More Than Drawing

MORE THAN DRAWING
Lopoukhine Gallery / Boston

(Originally published in Art New England, Volume 5 Number 4, March 1984.)

This recent exhibition displayed large drawings by contemporary Miroslav Antic, Fritz Buehner, Nan Freeman, and Mags Harries. Buehner’s calligraphic contemplations on bodies fill and divide the page with large, curving gestures. The hand mimics the eye, following the seen forms and pulling out lines, as in Matisse or Utamaro, but elusive, no longer connecting them back to images but putting them on paper as the record of seeing. His drawings recall Arshile Gorky’s drawings from plant forms, but they are looser, more fluid. The charcoal dances around the forms, leaving smudges and erasures like footsteps.

In Buehner’s and Freeman’s drawings the page is a place where things happen, like a field, a bed, a stage, a threshing floor. In Freeman’s work the visual experiences which inspired the drawings have been filtered through layer upon layer of sensibility – a kind of dance of the seven veils. In the three- and two-part inventions from her Great Palaces and The House of Dr. Henry series, lines break like waves against rectangular panels which barely contain them. Bits of handwriting murmur among the lines. Freeman has a repertoire of marks which she plays like a solo performer coaxing an incredible range of sounds out of a violin. Her line dances, stretches, yearns, arches, and glides across the page. It is like a wilder, more abandoned line by the nineteenth century French artist J.A.D. Ingres (1780-1867), a distilled sensuality charted upon an invisible, ineluctable grid. The color in the Dr. Henry series is her richest, most resonant yet.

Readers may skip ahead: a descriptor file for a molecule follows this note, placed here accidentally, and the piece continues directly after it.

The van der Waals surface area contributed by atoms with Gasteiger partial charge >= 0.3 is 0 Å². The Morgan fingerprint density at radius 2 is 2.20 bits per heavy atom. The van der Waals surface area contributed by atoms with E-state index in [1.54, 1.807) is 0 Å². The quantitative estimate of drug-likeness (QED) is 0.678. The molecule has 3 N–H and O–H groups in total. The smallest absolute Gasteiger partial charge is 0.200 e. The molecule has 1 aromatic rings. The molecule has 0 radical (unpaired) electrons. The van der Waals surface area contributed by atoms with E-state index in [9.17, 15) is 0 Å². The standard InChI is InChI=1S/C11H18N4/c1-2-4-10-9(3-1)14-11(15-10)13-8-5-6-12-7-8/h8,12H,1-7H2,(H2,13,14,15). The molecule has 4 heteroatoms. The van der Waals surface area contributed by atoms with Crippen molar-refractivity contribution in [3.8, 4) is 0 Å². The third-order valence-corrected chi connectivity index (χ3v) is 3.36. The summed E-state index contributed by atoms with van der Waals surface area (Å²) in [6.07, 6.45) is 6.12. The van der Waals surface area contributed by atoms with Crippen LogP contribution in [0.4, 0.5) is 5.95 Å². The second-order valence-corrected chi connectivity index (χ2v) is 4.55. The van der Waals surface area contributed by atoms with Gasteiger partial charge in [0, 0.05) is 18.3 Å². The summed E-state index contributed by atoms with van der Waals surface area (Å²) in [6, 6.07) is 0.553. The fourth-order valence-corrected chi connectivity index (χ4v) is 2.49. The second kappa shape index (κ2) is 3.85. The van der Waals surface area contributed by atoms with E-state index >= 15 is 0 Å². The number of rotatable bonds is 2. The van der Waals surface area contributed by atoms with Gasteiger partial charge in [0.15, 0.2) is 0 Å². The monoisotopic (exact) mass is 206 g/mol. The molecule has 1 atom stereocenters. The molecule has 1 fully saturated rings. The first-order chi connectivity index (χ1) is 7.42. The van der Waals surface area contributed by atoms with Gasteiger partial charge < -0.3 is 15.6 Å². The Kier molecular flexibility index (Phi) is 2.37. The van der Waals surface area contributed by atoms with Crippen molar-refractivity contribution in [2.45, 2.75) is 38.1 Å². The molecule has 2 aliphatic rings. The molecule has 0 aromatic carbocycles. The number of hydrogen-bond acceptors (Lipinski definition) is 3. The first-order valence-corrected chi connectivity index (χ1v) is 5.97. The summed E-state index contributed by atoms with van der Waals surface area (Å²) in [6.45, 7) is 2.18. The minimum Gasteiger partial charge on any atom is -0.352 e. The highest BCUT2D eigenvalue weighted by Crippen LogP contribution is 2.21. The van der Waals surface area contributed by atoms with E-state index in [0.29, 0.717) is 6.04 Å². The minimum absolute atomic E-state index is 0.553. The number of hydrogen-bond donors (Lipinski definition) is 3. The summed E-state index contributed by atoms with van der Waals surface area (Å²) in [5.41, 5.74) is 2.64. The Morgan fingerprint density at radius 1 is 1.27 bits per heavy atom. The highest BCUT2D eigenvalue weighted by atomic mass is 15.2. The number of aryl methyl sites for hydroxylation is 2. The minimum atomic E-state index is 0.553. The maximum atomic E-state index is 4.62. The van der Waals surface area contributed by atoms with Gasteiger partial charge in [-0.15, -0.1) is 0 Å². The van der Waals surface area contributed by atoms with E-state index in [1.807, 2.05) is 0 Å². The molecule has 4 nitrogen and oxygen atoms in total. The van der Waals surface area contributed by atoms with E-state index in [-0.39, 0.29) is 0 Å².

There is Ingres in Harries’s precise, delicate drawings of gloves, too – not Ingres the sensualist but Ingres the author of cruel, exquisite portrait drawings. The gloves, empty of the hands which have left their mark on them, are vessels for the pencils marks. The gloves are filled with the body’s absence, as Buehner’s abstractions are filled with its presence. Sharp little lines follow the gloves’ hollows and contours and the light shining on their rumpled surfaces. These are ironic icons. The pleasures of looking emerge here not from what is observed but from how it is rendered; not the image but the artifice.

Antic is a neon neoromantic. His drawing is inventive and illusionistic. It is drawing as a picture making, story telling, dream machine. In two of his works, pale men on horseback, insubstantial as smoke, appear through a veil of small, heavy spheres suspended in air. In another, a De Chirico-like torso appears as an eerie, psychedelic light. He conjures up images like a magician calling up spirits.

Why are these more than drawings? Ingres said, “Drawing is everything, it is all of art.” Close to writing, close to touch, drawing is a language with its own literature and its own laws.

by Rebecca Nemser for rebeccanemser.com

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